Apparently the Benicia contingent that visited Tula, Mexico was received with lots of pomp and circumstance. Police escorts accompanied them everywhere. What a way to visit!
My son from Santa Barbara visited last weekend. He’s one of those that doesn’t always vote, which brought about a discussion. I’m not talking about people who can’t for any reason, rather those who choose not to.
Since 1948, the number of eligible voters who vote has been under 65 percent, the highest time being in 1960—remember all the political activism of that time--at about 64 percent, and the lowest in 1988 and 1996 when it dropped to under 55 percent. So this isn’t a phenomenon that has to do with a particular election.
Apathy is the word that first comes to mind. There are those who don’t know, don’t care. They’d rather watch paint dry. Is that because they are comfortable enough to be reasonably satisfied with the status quo or are they so discouraged with the system that they’ve given up? Probably some of both.
I tried to do some research on why people don’t vote. It isn’t easy to find much. An article at IVN, a site with “unfiltered political news from independent contributors” says that those who don’t vote are often left out of polling data. The article by a Damon Eris says that in 2008, roughly 80 million eligible voters opted not to vote at all.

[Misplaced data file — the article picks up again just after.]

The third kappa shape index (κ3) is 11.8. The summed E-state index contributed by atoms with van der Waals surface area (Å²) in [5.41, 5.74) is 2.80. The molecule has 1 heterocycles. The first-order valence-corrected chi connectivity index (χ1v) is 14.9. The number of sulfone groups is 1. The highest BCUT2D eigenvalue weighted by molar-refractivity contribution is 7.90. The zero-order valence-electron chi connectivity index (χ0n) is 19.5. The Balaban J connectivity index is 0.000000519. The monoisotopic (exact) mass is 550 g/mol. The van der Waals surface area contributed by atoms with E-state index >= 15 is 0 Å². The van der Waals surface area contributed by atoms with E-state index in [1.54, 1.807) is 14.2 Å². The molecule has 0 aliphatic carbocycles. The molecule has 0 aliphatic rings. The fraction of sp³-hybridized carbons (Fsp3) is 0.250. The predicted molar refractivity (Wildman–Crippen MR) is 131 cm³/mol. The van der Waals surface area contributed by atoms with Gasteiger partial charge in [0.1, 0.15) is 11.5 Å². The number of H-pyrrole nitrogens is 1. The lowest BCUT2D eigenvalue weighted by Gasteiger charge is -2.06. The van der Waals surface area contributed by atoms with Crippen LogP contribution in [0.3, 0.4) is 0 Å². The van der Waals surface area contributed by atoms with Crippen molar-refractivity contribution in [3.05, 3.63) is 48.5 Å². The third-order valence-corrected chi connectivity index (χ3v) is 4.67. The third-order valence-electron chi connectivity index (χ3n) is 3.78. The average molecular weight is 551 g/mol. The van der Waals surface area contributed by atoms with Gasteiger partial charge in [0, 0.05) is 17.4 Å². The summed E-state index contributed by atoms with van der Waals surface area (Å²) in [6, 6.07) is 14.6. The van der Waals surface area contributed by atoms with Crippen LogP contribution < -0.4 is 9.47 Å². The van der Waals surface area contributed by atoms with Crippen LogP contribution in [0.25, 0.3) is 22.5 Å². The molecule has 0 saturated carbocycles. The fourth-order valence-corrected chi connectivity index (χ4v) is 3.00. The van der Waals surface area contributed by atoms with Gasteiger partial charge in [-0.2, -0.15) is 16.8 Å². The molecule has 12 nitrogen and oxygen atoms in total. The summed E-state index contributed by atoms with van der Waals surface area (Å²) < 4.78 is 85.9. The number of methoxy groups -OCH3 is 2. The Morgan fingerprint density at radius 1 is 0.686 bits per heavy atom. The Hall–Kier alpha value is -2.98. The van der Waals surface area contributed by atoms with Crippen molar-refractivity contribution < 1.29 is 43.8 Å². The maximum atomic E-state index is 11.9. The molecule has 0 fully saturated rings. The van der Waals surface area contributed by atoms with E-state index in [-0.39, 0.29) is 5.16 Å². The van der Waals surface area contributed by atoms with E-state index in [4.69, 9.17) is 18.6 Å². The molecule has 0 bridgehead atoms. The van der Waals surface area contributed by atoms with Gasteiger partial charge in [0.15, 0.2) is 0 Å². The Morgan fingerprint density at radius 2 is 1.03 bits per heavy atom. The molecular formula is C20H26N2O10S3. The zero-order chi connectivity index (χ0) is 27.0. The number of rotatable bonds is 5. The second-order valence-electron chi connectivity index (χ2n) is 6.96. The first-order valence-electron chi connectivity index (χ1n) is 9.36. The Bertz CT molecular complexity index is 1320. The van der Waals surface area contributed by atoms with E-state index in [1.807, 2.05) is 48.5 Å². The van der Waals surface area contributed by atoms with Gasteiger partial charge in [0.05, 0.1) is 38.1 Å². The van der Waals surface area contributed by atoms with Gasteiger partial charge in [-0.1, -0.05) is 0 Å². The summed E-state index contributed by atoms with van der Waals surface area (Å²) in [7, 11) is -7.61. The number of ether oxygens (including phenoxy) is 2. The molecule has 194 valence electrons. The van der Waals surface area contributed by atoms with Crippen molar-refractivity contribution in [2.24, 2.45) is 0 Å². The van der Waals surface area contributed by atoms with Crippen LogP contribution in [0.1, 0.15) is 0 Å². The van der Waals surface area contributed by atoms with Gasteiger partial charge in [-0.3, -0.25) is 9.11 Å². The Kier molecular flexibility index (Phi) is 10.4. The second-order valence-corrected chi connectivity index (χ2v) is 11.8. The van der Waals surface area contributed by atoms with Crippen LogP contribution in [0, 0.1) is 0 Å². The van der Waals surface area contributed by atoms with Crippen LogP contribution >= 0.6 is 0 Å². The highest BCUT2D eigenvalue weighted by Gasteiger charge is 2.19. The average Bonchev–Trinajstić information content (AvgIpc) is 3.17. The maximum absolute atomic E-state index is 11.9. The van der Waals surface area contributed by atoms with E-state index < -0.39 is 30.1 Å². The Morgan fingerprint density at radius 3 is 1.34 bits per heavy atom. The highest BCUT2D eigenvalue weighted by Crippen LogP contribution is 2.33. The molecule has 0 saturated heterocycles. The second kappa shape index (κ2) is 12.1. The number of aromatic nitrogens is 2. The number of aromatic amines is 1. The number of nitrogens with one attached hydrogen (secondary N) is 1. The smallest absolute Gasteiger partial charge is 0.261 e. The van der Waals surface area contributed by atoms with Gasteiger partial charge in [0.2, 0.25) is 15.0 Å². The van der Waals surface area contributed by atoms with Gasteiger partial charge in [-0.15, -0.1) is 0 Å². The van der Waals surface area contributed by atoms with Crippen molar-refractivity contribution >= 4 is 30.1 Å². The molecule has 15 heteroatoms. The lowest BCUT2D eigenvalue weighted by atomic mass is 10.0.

Recently, Suffolk University Political Research Center in Boston did a survey of 800 nonvoters as to why they don’t participate in the election process.
According to the article, “Of those polled, 44 percent stated that they were not likely to vote, while 52 percent stated that whether they would vote was basically a 50/50 toss up. Of these unlikely voters, 31 percent are not registered to vote, while 30 percent said they were registered Democrats, 17 percent said they were Independents and 14 percent said they were Republicans.”
Of those who aren’t registered, 26 percent said it was because they have no time or are too busy to register, while 12 percent said it was because their vote won’t matter, and 10% said they ‘just don’t want to.’”
Of those who aren’t registered, “14 percent said they may in fact end up casting a ballot, 13 percent said it was their right not to vote, 12 percent said it was because their vote doesn’t count or matter, and another 12 percent said it was because they don’t like either major party candidate.”
Quite a number of these unlikely voters expressed interest in an alternative to the current two party domination: “26 percent said that a third party is necessary and 27 percent said that multiple parties are necessary. Extrapolating to the population of unlikely voters, that comes out to roughly 42 million people who believe that a third party or a multiparty system is necessary…”
My son thought that not voting would contribute to the likelihood of some viable alternatives. Not sure I buy that, but its food for thought.
If you don't plan to vote, will you tell us why in the comments section?
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